This week, the government of Philippine President Rodrigo Duterte moved toward allotting funding for the next phase of the country’s ongoing military modernization program. While plans have been long in the works and changes can continue to be expected along the way, the development nonetheless provides an opportunity to evaluate where Manila is with respect to key capabilities and where it might be headed over the next few years.
As I have noted before in these pages, Philippine defense modernization had been laid out in the Revised Armed Forces of the Philippines Modernization Program (RAFPMP), divided into three phases or horizons: the first lasting from 2013 to 2017, the second lasting from 2018 to 2022, and the third from 2023 to 2027. As Duterte took office, observers were looking to see how his time in office would affect the longer-term trajectory of that modernization process not just in terms of the aggregate level of spending, but also what security challenges and equipment would be prioritized (See: “What’s Next For Philippine Military Modernization Under Duterte?”).
Last week, we saw another round of headlines surrounding the Second Horizon of Philippine military modernization. On June 20, reports surfaced following defense department spokesperson Arsenio Andolong’s comment that the Duterte government had allocated roughly 300 billion pesos ($5.6 billion) for this phase of military modernization as an initial amount pending budgetary review and negotiation.
The news itself is not surprising. Reports had emerged last year as well about the Duterte’s government’s plans for the Second Horizon, including potential changes that could be made in terms of prioritization of challenges and procurement of equipment. The confirmation of funding thus represents a continuation of an ongoing and expected process.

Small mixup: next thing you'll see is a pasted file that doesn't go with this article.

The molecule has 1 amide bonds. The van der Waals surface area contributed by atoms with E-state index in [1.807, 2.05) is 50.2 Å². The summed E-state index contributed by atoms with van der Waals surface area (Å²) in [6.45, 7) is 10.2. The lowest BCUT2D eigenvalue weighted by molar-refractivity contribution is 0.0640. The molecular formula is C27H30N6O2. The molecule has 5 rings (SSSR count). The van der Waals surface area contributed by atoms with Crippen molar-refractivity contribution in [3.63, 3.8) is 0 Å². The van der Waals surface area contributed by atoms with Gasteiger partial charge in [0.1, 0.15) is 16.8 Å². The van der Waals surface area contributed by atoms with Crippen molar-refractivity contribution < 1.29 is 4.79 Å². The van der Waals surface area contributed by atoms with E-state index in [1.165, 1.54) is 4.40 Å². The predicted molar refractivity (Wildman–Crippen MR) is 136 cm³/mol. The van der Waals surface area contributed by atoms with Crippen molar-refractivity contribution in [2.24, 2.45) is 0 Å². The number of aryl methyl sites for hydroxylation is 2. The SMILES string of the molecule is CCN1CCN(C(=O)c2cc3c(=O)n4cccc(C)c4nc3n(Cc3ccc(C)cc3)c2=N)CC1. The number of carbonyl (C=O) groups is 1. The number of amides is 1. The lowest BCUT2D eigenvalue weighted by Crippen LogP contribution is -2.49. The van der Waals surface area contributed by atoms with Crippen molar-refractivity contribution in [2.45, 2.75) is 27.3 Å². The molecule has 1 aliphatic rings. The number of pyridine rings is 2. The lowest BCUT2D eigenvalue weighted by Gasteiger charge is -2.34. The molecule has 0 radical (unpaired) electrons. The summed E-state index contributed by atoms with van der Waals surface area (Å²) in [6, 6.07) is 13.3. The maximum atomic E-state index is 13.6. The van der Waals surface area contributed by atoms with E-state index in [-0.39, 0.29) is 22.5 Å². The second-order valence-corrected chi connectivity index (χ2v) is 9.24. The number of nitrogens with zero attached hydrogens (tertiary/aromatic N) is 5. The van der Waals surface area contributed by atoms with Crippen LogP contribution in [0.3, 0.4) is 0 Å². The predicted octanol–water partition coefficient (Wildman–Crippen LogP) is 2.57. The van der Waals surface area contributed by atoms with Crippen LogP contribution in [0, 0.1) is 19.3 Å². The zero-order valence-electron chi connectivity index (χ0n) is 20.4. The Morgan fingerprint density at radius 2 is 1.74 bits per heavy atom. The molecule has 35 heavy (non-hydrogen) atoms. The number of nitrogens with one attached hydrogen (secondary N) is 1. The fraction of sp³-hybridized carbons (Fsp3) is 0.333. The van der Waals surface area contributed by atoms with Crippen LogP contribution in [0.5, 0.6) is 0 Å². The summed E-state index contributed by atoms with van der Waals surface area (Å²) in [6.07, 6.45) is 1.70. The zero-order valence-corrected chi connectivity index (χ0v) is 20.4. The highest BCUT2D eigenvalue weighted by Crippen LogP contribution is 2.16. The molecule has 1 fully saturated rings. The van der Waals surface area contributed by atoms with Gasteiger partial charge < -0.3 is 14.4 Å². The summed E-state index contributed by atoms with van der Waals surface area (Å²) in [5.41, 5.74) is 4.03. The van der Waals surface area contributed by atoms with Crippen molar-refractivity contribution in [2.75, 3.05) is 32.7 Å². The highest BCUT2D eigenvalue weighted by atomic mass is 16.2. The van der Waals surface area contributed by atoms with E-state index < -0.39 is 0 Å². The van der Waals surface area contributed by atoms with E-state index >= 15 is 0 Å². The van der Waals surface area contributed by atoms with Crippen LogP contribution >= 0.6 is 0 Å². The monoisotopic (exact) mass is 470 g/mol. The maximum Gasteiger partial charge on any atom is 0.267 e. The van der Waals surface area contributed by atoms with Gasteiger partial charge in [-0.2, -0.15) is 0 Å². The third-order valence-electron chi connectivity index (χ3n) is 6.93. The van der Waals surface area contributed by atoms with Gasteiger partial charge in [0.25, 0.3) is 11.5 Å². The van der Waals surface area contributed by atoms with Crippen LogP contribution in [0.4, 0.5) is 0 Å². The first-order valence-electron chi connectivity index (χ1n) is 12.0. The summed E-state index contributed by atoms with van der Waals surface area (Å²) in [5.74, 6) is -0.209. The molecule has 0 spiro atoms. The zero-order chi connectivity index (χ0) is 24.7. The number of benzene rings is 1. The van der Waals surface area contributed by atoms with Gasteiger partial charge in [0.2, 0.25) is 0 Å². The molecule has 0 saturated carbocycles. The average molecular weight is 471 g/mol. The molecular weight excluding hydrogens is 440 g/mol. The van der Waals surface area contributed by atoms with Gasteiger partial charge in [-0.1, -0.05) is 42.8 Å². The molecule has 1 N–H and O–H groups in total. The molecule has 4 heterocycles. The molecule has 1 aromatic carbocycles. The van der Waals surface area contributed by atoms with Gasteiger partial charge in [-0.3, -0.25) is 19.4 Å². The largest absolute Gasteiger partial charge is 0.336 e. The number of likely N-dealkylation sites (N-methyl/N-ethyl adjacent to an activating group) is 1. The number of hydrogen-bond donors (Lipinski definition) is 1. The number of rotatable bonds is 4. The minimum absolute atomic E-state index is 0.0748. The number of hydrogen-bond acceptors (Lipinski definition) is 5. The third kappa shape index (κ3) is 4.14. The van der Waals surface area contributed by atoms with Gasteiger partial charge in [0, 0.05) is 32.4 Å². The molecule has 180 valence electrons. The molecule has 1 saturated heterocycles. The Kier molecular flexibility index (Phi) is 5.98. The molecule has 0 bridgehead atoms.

And despite the focus on the fact that this was a robust amount of funding, the reality is that any aggregate level of funding also leaves the real questions unanswered. One is what will actually be procured with that funding. As is typical with these phases, the crux of military modernization will come not with the funding levels approved, but how the AFP reconciles its ideal shopping list with the actual amount provided and how it then sequences and prioritizes acquisitions.
We already do have a sense of the key items originally on the wish list for military modernization, including multirole fighters, helicopters, and long-range patrol aircraft for the Air Force; frigates, corvettes, and submarines for the Navy; and multiple launch rocket systems, weaponry, and night-fighting equipment for the Army. But as we have seen in the past, this list has tended to be changed over time, whether that means reducing the number of certain equipment bought or postponing other acquisitions and even fast-tracking others. One example in this respect is submarines, an expensive item which was initially slated for the Third Horizon but could now be procured under the Second Horizon. (See: “Will the Philippines Ever Realize its Submarines Dream?”).
Another question is how what is actually being budgeted and procured actually affects the bigger picture of Philippine defense modernization more generally. While the process of military modernization was intended to ideally see Manila transition from internal security operations to territorial defense, that has been slowed somewhat by both the new administration’s own focus on internal priorities like counterinsurgency, alignment shifts in terms of defense partners, as well as periodic crises and structural challenges, most prominent of which was five-month siege of the southern city of Marawi by Islamic State-linked militants last May (See: “Battle for Marawi Deepens Philippine Military’s Budget Challenge”).
Though Philippine defense officials have at times been candid about the effects of these developments on the process of military modernization, the actual extent to which that is the case will become clear once we get more details in the coming months. While the headlines on Philippine military modernization may suggest it is a linear trajectory of improvement through a process neatly divided into phases, the reality has been far messier thus far and will likely continue to be so for the foreseeable future.